A day after the resignation of the head of the London Metropolitan Police, Cressida Dick, having lost the confidence of London's mayor, all eyes are again set on the ongoing investigation into Partygate, which could eventually cost prime minister Boris Johnson his post.
On Friday PM Johnson received a legal questionnaire from the police looking into the lockdown-defying parties held in his Downing Street office, his spokesperson said Friday. The latest move comes amid mounting pressure on Johnson from the opposition Labour Party and from the ranks of his own Conservatives over the alleged parties.
We can confirm the Prime Minister has received a questionnaire from the Metropolitan Police. He will respond as required, Johnson's spokesperson said.
The prime minister will have seven days to respond to the email. The Met police have reportedly contacted 50 people who took part in the alleged lockdown-defying parties. Police are investigating twelve parties in total held at No. 10 Downing Street between 2020 and 2021.
In the questionnaire, Johnson and the other reported guests must answer questions about their whereabouts and activities during the alcohol-fueled events. Leaked pictures have shown staff dining and drinking in Downing gardens and even one of Johnson with a birthday cake in his honor from June 2020.
The prime minister could be given a fine if he is unable to provide credible reasons why the events were held despite strict restrictions meant to curb the spread of COVID-19. The revelations about the parties have erupted into a scandal, dubbed Partygate by the British press. Johnson has refused to step down, despite calls from the opposition for him to do so, and from a growing number of fellow Tories.
Johnson has apologized for his actions after an official inquiry led by senior civil servant Sue Gray, and reshuffled his cabinet. Revelations of the parties have sparked widespread public anger as well, as the government gatherings happened during times when the greater public in the UK were even barred from attending funerals of loved ones who had died from COVID 19.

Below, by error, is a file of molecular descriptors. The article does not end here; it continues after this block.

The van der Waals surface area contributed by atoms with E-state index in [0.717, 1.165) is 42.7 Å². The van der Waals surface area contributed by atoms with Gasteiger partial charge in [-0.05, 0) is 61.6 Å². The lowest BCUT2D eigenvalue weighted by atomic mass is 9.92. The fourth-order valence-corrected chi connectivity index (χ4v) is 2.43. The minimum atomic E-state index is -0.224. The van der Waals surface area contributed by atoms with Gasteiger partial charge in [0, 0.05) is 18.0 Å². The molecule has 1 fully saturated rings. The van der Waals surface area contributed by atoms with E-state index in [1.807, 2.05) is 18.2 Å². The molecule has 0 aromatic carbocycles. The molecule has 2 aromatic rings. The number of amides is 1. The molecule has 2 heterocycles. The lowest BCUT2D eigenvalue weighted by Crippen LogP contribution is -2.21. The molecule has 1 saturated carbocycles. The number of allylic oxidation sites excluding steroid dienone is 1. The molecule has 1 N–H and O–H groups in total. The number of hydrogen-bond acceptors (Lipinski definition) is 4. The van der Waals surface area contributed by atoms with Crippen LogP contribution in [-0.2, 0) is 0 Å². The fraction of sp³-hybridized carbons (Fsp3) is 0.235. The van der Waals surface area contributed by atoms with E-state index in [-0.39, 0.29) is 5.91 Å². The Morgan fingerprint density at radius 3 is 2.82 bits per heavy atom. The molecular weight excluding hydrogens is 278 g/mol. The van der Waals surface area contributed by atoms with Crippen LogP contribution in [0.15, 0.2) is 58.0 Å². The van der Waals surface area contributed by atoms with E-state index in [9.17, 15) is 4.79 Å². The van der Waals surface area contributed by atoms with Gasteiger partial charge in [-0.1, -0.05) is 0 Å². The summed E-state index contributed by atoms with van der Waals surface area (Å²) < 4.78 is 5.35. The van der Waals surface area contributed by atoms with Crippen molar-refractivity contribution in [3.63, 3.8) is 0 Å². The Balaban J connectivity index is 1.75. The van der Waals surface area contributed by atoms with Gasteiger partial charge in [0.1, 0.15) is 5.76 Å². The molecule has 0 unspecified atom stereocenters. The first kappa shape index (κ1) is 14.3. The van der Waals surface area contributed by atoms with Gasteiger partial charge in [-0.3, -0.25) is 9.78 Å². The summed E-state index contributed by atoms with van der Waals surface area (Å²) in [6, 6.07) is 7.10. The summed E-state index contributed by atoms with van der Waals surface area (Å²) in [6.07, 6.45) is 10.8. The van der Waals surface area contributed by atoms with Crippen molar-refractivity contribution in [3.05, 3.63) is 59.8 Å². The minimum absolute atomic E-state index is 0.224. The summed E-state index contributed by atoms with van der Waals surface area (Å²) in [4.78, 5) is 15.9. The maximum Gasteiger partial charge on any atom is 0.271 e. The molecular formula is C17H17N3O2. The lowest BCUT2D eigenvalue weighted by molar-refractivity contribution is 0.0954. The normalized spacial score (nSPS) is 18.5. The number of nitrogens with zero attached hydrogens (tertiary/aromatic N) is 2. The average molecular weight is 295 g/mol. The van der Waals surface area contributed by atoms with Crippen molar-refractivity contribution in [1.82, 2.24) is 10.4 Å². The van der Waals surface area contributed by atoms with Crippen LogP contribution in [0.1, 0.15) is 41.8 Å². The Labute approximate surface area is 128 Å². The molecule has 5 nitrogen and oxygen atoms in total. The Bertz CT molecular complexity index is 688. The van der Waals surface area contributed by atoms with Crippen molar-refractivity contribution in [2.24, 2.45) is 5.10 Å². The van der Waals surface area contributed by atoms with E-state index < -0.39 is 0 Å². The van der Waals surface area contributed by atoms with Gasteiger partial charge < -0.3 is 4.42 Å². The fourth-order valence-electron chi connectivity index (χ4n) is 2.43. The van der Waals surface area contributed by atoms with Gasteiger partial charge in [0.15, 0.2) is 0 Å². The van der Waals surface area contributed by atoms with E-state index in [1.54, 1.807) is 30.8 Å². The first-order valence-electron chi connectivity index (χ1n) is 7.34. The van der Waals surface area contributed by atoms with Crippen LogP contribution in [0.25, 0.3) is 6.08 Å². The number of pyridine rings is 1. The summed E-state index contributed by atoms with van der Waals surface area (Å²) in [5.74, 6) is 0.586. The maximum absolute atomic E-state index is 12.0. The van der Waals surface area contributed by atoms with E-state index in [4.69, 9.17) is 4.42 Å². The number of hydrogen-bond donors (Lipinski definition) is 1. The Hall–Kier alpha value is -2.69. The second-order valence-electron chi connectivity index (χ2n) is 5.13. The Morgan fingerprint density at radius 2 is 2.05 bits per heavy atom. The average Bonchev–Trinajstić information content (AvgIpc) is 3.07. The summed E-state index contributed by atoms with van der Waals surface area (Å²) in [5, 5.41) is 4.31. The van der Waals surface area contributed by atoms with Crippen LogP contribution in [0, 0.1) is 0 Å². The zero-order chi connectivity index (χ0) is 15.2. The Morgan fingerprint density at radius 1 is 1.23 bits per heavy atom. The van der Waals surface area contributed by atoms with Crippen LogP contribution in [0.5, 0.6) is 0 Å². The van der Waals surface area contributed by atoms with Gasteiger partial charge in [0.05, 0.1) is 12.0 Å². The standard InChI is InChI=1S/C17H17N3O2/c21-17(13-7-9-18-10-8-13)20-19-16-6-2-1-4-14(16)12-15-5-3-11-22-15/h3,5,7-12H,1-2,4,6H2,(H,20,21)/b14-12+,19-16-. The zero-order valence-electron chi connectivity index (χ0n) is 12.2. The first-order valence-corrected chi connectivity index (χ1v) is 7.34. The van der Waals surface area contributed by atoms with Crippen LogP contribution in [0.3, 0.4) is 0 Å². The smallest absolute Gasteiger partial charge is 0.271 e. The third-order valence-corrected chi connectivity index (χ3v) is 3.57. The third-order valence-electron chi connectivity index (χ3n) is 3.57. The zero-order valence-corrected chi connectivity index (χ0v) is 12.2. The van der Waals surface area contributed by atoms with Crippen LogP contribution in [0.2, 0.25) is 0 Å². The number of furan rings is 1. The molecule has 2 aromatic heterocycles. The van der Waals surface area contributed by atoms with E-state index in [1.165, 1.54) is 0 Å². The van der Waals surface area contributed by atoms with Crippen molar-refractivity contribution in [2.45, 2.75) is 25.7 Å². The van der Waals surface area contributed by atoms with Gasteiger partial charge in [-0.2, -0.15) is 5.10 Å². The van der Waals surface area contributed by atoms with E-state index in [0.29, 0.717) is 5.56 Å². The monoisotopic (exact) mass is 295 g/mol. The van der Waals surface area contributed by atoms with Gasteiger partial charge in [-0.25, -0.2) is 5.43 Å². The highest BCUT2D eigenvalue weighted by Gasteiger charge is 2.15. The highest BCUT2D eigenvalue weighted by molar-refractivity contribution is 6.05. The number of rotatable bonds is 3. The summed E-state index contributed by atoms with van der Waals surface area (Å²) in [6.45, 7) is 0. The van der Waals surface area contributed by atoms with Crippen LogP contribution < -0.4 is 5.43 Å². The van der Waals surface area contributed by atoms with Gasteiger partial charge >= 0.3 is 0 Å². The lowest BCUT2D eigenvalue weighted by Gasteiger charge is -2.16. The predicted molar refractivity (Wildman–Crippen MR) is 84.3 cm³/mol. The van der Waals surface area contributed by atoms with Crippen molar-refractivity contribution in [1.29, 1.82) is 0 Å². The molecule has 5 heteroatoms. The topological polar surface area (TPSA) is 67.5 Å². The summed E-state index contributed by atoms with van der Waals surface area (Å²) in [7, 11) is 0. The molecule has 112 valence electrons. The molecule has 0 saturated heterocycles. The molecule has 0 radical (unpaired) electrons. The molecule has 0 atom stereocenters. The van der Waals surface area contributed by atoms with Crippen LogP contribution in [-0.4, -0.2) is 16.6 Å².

On Thursday Commissioner Dick announced she was resigning following a string of controversies that undermined public confidence in the force and led to a fall out with Mayor Sadiq Khan. The London Mayor had recently threatened to oust Dick from her role, saying she wasn’t doing enough to reform the Metropolitan Police, Britain’s largest police force, and tackle growing accusations of misogyny and racism within her ranks.
Khan said late Thursday it was clear the only way to overhaul the force urgently was to have “new leadership right at the top.”
Dick, who has headed the force since 2017 and is the first woman to lead Scotland Yard, said it was with “huge sadness” that it has become clear that Khan “no longer has sufficient confidence in my leadership to continue.”
“He has left me no choice but to step aside as Commissioner of the Metropolitan Police Service,” she said in a statement. Dick, 61, added that she will stay in her role for a short period to ensure the force’s stability while a replacement is found.